An accessible home is one that allows its occupant to do what he or she wants and needs to do, as independently as possible. If you or someone in your family is disabled, your home may need specific modifications to make it accessible for daily living.
Finding the right place to live is part of the adventure of military life. Housing options will be influenced by a variety of things such as rank, location and family size. You may want to live on the installation, rent a townhome off base or buy a home. Before you decide where to build your nest, it is important to weigh all the information and know about the resources available as a renter or homeowner.
One of the great benefits of moving with the military is that you and your family will likely have a number of housing options once you reach your new location. Each comes with different upsides and caveats, so be sure to consider your options carefully and contact the housing office at your military installation to find out which options are available to you at the time of your move.
Moving is an exciting time, and moving on to a military installation for the first time can be a great opportunity to become part of a service-oriented community. You’ll likely have many things in common with your new neighbors, and save some money by living in more affordable housing provided to you by the military.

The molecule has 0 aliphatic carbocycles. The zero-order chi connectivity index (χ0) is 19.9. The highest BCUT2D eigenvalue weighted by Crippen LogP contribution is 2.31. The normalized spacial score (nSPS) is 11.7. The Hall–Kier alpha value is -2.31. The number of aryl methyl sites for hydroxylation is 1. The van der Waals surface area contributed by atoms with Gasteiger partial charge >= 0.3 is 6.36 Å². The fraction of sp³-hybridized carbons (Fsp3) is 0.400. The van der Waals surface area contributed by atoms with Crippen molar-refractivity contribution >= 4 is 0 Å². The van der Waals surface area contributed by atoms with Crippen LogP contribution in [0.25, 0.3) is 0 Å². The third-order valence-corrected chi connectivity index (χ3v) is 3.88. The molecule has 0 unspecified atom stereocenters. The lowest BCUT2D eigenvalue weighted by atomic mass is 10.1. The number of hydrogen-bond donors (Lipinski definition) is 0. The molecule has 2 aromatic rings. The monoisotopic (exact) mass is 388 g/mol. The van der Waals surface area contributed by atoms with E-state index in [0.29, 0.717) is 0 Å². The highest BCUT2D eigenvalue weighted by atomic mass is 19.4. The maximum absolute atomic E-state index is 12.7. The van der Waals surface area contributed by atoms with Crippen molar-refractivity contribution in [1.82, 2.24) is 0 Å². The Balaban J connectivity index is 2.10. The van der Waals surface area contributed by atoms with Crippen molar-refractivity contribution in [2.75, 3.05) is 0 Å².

During basic training and initial job training, all enlisted service members are required to live in the barracks. When service members move to their permanent duty station, only single members are required to live in unaccompanied housing, or barracks.
During deployment, you may be eligible for military pay entitlements, like family separation allowance or combat pay. This is an ideal time to save money or pay off debt. Here are steps to reach your financial goals.
Eligible service members and their families now have increased housing flexibility options when they receive PCS orders within the United States, including Alaska and Hawaii, based on changes in the National Defense Authorization Act for Fiscal Year 2018.
Military OneSource makes it easy to connect with experts for immediate moving help, access powerful planning tools and get proven, practical moving information and resources on things like permanent change of station, staying safe while moving during COVID-19 and more.
Leaders and service providers can use this toolkit to support service members whose economic security may be at risk. This includes those facing challenges with food security, housing availability and financial well-being.
If you’re disabled, it is important to feel comfortable at home. Depending on your unique needs, modifications can make a big difference in your accessibility at home.
Whether you are hesitant or ready to move after the death of you loved one, it is helpful to understand the housing options and moving benefits available to survivors – as well as some practical steps to take – that may assist your move when the day comes.
The Department of Veterans Affairs has programs specifically to prevent homelessness or provide relief for veterans who are already homeless.
For members of the military, deciding whether to rent or buy is a financial decision not to be taken lightly. Part of mastering your move is finding the best place for you and your family – and your budget – in your new location.
It can be overwhelming to think about leaving the home you shared with your deceased service member. Even if you are hesitant about taking this big step right now, it is helpful to know your housing options and available moving benefits — as well as some practical steps to take — that may help you with your move when that day comes.